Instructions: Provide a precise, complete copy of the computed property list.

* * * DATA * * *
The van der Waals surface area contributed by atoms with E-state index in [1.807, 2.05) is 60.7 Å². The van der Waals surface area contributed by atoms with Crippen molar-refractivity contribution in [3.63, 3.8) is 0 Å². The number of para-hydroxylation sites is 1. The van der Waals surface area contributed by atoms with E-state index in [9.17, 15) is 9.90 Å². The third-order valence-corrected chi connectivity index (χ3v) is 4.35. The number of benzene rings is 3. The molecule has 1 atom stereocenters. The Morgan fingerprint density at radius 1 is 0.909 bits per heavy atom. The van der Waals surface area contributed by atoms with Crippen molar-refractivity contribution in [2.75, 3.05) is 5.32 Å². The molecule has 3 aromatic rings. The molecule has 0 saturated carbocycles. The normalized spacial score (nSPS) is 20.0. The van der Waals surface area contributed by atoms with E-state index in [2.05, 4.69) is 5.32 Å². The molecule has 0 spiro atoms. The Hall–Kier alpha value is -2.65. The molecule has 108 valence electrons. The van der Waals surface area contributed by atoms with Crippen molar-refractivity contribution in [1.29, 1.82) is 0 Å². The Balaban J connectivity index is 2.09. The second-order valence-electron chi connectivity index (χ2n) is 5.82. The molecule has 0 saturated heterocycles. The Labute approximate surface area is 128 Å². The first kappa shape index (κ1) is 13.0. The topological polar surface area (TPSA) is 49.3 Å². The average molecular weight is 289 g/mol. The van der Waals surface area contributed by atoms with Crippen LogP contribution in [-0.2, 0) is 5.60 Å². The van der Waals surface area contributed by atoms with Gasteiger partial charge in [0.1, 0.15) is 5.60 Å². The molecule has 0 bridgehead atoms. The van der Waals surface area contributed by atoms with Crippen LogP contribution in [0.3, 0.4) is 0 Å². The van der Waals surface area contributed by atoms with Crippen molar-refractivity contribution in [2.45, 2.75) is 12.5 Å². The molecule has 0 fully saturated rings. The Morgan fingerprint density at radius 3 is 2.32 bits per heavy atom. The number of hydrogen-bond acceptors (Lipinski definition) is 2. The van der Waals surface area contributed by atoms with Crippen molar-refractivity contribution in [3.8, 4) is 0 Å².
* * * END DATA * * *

The van der Waals surface area contributed by atoms with E-state index in [1.807, 2.05) is 60.7 Å². The van der Waals surface area contributed by atoms with Crippen molar-refractivity contribution in [3.63, 3.8) is 0 Å². The number of para-hydroxylation sites is 1. The van der Waals surface area contributed by atoms with E-state index in [9.17, 15) is 9.90 Å². The third-order valence-corrected chi connectivity index (χ3v) is 4.35. The number of benzene rings is 3. The molecule has 1 atom stereocenters. The Morgan fingerprint density at radius 1 is 0.909 bits per heavy atom. The van der Waals surface area contributed by atoms with Crippen molar-refractivity contribution in [2.75, 3.05) is 5.32 Å². The molecule has 3 aromatic rings. The molecule has 0 saturated carbocycles. The normalized spacial score (nSPS) is 20.0. The van der Waals surface area contributed by atoms with E-state index in [2.05, 4.69) is 5.32 Å². The molecule has 0 spiro atoms. The Hall–Kier alpha value is -2.65. The molecule has 108 valence electrons. The van der Waals surface area contributed by atoms with Crippen molar-refractivity contribution in [1.29, 1.82) is 0 Å². The Balaban J connectivity index is 2.09. The second-order valence-electron chi connectivity index (χ2n) is 5.82. The molecule has 0 saturated heterocycles. The Labute approximate surface area is 128 Å². The first kappa shape index (κ1) is 13.0. The topological polar surface area (TPSA) is 49.3 Å². The average molecular weight is 289 g/mol. The van der Waals surface area contributed by atoms with Crippen LogP contribution in [-0.2, 0) is 5.60 Å². The van der Waals surface area contributed by atoms with Gasteiger partial charge in [0.1, 0.15) is 5.60 Å². The molecule has 0 bridgehead atoms. The van der Waals surface area contributed by atoms with Crippen LogP contribution in [0.3, 0.4) is 0 Å². The van der Waals surface area contributed by atoms with Crippen molar-refractivity contribution in [2.45, 2.75) is 12.5 Å². The molecule has 0 fully saturated rings. The Morgan fingerprint density at radius 3 is 2.32 bits per heavy atom. The number of hydrogen-bond acceptors (Lipinski definition) is 2. The van der Waals surface area contributed by atoms with Crippen molar-refractivity contribution in [3.8, 4) is 0 Å².